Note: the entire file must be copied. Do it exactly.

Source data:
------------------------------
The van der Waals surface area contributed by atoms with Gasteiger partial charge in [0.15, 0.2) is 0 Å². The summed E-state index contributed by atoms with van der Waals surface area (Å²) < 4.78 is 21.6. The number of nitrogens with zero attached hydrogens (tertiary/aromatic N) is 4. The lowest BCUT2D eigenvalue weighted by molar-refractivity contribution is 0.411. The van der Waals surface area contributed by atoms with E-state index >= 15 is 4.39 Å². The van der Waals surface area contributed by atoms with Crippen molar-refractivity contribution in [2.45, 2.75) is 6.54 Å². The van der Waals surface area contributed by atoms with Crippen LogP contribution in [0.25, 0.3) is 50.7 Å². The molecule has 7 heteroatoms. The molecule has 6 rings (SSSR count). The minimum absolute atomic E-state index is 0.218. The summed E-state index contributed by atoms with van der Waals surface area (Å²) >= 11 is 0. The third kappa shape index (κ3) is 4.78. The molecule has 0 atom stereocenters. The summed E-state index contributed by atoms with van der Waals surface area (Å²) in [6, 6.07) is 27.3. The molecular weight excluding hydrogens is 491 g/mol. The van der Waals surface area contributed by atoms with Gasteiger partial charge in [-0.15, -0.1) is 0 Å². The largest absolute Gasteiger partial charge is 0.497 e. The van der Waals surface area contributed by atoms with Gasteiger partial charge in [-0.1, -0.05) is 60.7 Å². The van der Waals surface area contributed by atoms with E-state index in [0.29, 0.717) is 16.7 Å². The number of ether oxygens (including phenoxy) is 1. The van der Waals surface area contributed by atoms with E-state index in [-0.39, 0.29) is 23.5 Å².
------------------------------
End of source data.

The van der Waals surface area contributed by atoms with Gasteiger partial charge in [0.15, 0.2) is 0 Å². The summed E-state index contributed by atoms with van der Waals surface area (Å²) < 4.78 is 21.6. The number of nitrogens with zero attached hydrogens (tertiary/aromatic N) is 4. The lowest BCUT2D eigenvalue weighted by molar-refractivity contribution is 0.411. The van der Waals surface area contributed by atoms with E-state index >= 15 is 4.39 Å². The van der Waals surface area contributed by atoms with Crippen molar-refractivity contribution in [2.45, 2.75) is 6.54 Å². The van der Waals surface area contributed by atoms with Crippen LogP contribution in [0.25, 0.3) is 50.7 Å². The molecule has 7 heteroatoms. The molecule has 6 rings (SSSR count). The minimum absolute atomic E-state index is 0.218. The summed E-state index contributed by atoms with van der Waals surface area (Å²) >= 11 is 0. The third kappa shape index (κ3) is 4.78. The molecule has 0 atom stereocenters. The summed E-state index contributed by atoms with van der Waals surface area (Å²) in [6, 6.07) is 27.3. The molecular weight excluding hydrogens is 491 g/mol. The van der Waals surface area contributed by atoms with Gasteiger partial charge in [-0.15, -0.1) is 0 Å². The largest absolute Gasteiger partial charge is 0.497 e. The van der Waals surface area contributed by atoms with Gasteiger partial charge in [-0.1, -0.05) is 60.7 Å². The van der Waals surface area contributed by atoms with E-state index in [0.29, 0.717) is 16.7 Å². The number of ether oxygens (including phenoxy) is 1. The van der Waals surface area contributed by atoms with E-state index in [-0.39, 0.29) is 23.5 Å².